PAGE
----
Shot in just 8 days in true guerrilla fashion, with Joko Anwar placing his actors in neighborhoods in Jakarta that neither police nor army would accompany them, “A Copy of my Mind” proves that talent, planning and expertise do not need time in order to achieve a great outcome. Financed by the S. Korean powerhouse CJ Entertainment, the film is the first part of a trilogy.

Sari works in a beauty salon, but her real passion is movies, particularly “trash” ones, usually involving hybrid monsters like the anacobra. Being poor though, she has to buy her films from shops that sell copied DVD, which usually feature awful subtitles. Alek is responsible for this fact, since he makes a living by writing subtitles for pirate DVD, almost exclusively by using Google Translate. The two of them eventually stumble upon each other as Sari is complaining about the quality of the subtitles, and the shop’s owner turns her to Alek. Eventually the two of them become a couple, and their life seems to be picking up, as Sari gets a job in a more aristocratic beauty salon. However, when she is sent in prison to do a facial to a woman crime lord, their lives become extremely dangerous, since Sari decides to steal a DVD from her that proves to contain a video of her dealings with politicians.


Joko Anwar directs a film that cruises through the genres, as it begins like a realistic drama, then becomes a romance and eventually a thriller with political elements. Furthermore, his distinct sense of humor is always present, and exemplified in scenes like the one with the gay porn. Apart from that, the movie features much less violence than his previous works (“The Forbidden Door” for example), although it is not completely absent. The political message is quite poignant and derives from the concept of the crime lord and her dealings with the authorities, in a segment that is largely based on true events.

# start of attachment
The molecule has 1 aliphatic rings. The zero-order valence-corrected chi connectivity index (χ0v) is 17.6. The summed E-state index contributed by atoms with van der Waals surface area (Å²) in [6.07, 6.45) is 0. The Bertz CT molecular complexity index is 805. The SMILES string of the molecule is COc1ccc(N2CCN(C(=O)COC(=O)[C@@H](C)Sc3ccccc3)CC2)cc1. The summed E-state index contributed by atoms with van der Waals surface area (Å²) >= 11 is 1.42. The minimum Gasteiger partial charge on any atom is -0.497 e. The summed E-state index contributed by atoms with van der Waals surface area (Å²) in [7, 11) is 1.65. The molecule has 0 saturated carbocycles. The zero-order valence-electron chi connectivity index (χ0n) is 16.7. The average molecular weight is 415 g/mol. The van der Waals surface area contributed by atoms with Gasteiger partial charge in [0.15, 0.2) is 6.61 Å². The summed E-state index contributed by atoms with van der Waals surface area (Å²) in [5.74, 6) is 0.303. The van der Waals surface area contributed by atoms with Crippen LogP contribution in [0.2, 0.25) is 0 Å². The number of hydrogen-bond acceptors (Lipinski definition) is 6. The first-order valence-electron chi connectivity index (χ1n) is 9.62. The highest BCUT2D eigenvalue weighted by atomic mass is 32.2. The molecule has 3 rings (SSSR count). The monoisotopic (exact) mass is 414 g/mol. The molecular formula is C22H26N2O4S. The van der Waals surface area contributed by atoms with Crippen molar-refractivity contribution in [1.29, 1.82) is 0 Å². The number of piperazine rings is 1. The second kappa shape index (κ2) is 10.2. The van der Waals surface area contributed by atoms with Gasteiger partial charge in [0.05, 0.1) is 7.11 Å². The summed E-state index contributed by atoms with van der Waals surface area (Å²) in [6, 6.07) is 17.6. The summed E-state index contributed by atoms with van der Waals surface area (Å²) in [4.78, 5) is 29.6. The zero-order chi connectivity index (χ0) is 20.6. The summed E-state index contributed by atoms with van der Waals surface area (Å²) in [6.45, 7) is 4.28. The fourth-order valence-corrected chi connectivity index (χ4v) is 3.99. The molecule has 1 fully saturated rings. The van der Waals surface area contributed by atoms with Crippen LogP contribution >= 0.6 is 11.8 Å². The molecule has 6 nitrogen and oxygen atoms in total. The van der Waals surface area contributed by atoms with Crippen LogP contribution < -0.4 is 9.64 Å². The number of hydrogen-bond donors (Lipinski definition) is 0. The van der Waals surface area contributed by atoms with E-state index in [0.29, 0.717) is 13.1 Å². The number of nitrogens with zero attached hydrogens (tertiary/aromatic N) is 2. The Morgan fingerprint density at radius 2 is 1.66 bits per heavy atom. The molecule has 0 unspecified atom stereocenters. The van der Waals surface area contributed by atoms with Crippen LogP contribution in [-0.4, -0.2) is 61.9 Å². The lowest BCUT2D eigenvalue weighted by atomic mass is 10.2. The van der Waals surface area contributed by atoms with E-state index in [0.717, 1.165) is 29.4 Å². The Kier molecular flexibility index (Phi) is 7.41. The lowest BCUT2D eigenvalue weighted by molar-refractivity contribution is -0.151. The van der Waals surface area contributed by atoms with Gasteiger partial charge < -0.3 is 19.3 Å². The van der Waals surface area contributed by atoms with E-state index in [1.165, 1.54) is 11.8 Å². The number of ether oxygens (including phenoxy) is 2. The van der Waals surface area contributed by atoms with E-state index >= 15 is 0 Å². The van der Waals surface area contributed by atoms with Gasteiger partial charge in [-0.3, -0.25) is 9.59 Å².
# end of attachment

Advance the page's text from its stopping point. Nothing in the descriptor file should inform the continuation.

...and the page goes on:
“A Copy of my Mind” is also a hymn to Jakarta, as it highlights everyday life in the capital of Indonesia and features many different aspects of it. In that fashion, Ical Tanjung’s cinematography does wonders in portraying the various locations in the city as realistically as possible, with the element of realism becoming even more heightened by the fact that Anwar did not use artificial lighting at all, just the one already existing in the locations he shot. Along with the precise editing, the movie gives the impression that it is an expensive production, although the case is exactly the opposite.


Chicco Jericho as Alek and Tara Basro as Sari exemplify their chemistry, and in the process become one of the most likeable couples I have witnessed on cinema, this year at least. Their looks  help much in this aspect, as both of them are gorgeous.  The latter’s performance is evidently on a higher level, since her role is much larger and she responds with elaborateness, as she exemplifies her mischievous but somewhat naive persona.

“A Copy of my Mind” is a great film, that highlights Joko Anwar’s abilities to the fullest. Personally, I cannot wait to see the next two parts of the trilogy.

“A Copy of my Mind” was screened in the Five Flavours Festival in Warsaw.

My name is Panos Kotzathanasis and I am Greek. Being a fan of Asian cinema and especially of Chinese kung fu and Japanese samurai movies since I was a little kid, I cultivated that love during my adolescence, to extend to the whole of SE Asia. Starting from my own blog in Greek, I then moved on to write for some of the major publications in Greece, and in a number of websites dealing with (Asian) cinema, such as Taste of Cinema, Hancinema, EasternKicks, Chinese Policy Institute, and of course, Asian Movie Pulse. in which I still continue to contribute. In the beginning of 2017, I launched my own website, Asian Film Vault, which I merged in 2018 with Asian Movie Pulse, creating the most complete website about the Asian movie industry, as it deals with almost every country from East and South Asia, and definitely all genres. You can follow me on Facebook and Twitter.